How many sewing machines then?  I think of machines as the brush of a painter.  You can use your hands or have just one, but the true and full answer is 3.  One serger, one domestic machine that makes flawless buttonholes, and my workhorse –an old Pfaff 563 that is reliable and noisy like a tractor, but it sews many layers of fabric together, thick leather and finishes the job efficiently and quickly.

How many sewing machines do you have?  Would you consider an industrial one?  Do you have the perfect sewing machine for your needs?  Leave a comment on the box below.  We'd love to hear your opinion.

I just discovered that you can even find industrial sewing machines on Amazon!  Below are some options.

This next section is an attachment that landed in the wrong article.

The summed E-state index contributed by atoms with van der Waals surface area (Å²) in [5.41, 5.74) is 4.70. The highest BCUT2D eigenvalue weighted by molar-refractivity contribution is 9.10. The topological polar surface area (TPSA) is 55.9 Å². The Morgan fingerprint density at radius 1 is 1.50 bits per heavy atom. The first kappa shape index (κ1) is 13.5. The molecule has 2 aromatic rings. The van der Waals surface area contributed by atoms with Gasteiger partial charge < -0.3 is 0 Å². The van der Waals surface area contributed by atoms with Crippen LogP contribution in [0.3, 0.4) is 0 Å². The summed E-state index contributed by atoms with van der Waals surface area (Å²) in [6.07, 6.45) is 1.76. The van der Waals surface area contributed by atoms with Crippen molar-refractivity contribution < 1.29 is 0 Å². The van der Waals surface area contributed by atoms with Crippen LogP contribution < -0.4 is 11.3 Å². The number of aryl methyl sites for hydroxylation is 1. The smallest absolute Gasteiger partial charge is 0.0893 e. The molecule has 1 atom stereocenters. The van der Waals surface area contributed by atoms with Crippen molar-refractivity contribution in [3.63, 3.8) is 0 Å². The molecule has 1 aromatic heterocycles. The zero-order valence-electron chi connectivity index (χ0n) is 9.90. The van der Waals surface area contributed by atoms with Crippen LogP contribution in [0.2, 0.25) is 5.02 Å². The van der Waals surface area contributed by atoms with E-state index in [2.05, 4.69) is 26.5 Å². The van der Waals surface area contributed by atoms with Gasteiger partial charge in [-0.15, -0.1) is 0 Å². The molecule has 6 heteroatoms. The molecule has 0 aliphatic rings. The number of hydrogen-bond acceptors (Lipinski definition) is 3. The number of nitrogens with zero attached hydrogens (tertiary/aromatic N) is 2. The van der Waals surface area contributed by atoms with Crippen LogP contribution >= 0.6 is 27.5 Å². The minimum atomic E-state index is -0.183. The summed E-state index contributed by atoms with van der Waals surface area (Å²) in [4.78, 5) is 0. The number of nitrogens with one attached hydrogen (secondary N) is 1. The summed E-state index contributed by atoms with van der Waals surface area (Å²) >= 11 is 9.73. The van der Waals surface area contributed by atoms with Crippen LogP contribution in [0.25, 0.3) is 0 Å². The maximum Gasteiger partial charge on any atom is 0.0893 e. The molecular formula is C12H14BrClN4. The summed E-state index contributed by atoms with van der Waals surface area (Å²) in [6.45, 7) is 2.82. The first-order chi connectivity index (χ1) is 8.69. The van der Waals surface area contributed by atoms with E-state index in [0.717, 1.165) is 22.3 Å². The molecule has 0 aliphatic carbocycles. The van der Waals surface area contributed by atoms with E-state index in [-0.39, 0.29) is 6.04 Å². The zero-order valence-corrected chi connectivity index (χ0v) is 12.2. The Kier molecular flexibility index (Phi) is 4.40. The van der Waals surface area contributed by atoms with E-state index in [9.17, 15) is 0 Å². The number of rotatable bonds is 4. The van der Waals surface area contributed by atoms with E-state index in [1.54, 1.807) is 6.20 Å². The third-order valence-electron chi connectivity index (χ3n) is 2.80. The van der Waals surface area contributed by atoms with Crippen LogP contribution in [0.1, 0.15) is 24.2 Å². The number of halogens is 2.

If you're thinking about a new sewing machine, you can find lots of great reviews over on Sewing Machine Reviews.  If you find one of your existing machines in their list, go ahead and leave a review so you can help other readers with their decision.

Best sewing machine reviews online. Read before you buy!

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132 Responses to Do You Need An Industrial Sewing Machine?

  1. Vlierbloesem says:

    An industrial machine is good for a sewing sweatshop, where every one has its own task at the dedicated machines. Most is done with sergers, and strait stitch only machines, one makes button holes, one uses the button attach machine, one stitches the cuffs automatically, and another is for bias tape sewing.

    A good quality household sewing machine does most of these tasks. For sewing at home I think it is best to have 1 sturdy metal vintage household zigzag sewing machine, 1 modern electronic sewing machine for buttonholes and special stitches, 1 good serger.

  2. Halima says: